Energy Efficient Ratings
While the ratings on the NFRC label might seem confusing, they’re actually simple to understand. Let’s look at them individually…

U-Factor: This measures the amount of heat your windows let out of your home. U-Factor is rated on a scale between 0 and 1. The lower the number, the better the window keeps heat inside. To qualify for ENERGY STAR certification, windows in the St. Louis metro area must have a U-Factor of 0.30 or lower. To earn ENERGY STAR’s Most Efficient status, windows must have a U-Factor of 0.20 or lower.

Solar Heat Gain Coefficient (SHGC): SHGC rates how much of the sun’s heat your windows let in on a scale between 0 and 1. As with U-Factor, lower SHGC numbers are better. For the St. Louis metro area, ENERGY STAR requires an SHGC of at least 0.42.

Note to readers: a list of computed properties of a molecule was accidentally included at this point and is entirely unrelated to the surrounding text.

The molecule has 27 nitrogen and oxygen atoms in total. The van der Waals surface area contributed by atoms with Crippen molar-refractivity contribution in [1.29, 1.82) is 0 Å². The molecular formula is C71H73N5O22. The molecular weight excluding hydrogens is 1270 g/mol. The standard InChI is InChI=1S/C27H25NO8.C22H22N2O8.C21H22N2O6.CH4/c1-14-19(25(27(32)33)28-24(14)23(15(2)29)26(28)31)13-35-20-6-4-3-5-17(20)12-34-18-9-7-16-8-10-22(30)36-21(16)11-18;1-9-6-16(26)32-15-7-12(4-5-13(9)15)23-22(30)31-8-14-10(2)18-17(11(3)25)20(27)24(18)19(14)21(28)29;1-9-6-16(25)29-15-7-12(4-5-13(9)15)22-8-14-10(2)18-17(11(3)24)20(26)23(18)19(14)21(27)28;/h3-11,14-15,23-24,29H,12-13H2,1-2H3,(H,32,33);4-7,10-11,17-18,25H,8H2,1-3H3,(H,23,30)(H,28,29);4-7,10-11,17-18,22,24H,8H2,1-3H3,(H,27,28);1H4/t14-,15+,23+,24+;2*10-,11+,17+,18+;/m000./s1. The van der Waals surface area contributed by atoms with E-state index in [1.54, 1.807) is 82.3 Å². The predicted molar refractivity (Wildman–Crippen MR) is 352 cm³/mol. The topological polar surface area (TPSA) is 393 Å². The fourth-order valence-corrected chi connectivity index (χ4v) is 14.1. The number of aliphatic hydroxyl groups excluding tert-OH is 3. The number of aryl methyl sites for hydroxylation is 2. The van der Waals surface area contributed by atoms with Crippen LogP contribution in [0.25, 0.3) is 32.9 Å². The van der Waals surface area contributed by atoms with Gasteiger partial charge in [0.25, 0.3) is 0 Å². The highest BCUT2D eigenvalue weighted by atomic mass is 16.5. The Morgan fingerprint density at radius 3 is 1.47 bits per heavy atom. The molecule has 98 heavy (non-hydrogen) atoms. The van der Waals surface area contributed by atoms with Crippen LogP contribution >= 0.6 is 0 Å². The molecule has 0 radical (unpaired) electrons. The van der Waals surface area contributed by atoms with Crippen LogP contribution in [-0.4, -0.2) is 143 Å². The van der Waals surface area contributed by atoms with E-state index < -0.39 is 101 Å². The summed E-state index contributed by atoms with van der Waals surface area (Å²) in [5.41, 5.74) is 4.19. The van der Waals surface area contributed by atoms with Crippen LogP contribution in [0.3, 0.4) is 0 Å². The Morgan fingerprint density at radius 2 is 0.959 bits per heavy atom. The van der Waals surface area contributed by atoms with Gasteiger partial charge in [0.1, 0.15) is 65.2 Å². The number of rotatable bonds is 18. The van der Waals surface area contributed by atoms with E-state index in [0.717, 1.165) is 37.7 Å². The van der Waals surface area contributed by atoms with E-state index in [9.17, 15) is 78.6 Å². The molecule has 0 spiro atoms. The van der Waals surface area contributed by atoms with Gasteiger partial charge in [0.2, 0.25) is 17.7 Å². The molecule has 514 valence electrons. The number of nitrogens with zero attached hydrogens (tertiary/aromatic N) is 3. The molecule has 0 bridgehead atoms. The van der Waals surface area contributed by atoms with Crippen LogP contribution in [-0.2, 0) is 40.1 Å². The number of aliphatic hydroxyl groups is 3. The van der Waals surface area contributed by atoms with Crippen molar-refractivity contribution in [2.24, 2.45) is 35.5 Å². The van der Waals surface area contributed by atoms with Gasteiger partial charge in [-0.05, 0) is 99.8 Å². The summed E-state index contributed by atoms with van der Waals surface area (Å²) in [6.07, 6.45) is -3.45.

Air Leakage: This is how much air enters a room by Cubic Feet Per Minute (CFM). Air Leakage is measured on a scale between 0 and 1, with lower numbers once again being better. The industry standard for windows is 0.30 CFM.

Visible Transmittance: Measures how much light passes through a window expressed as a number between 0 and 1. With Visible Transmittance, higher numbers mean more visible light gets through.

Condensation Resistance: Another efficiency measurement is Condensation Resistance. You won’t find this rating on some energy efficiency labels, but it measures a window’s ability to resist condensation on its interior. This is rated on a scale of 0 to 100 with higher numbers are better. You want a window with a Condensation Resistance rating of at least 50 (60 and up is preferable).

Other Advantages
ENERGY STAR requires a SHGC of 0.42. Our windows have a SHGC of 0.23.

ENERGY STAR recommends an Air Leakage rating of 0.3 CFM. Our windows have an Air Leakage rating of 0.05 CFM. (Not 0.5—0.05!)

ENERGY STAR recommends a Condensation Resistance rating of 50. Our windows have a Condensation Resistance rating of 70—a 56% improvement over the average double pane window.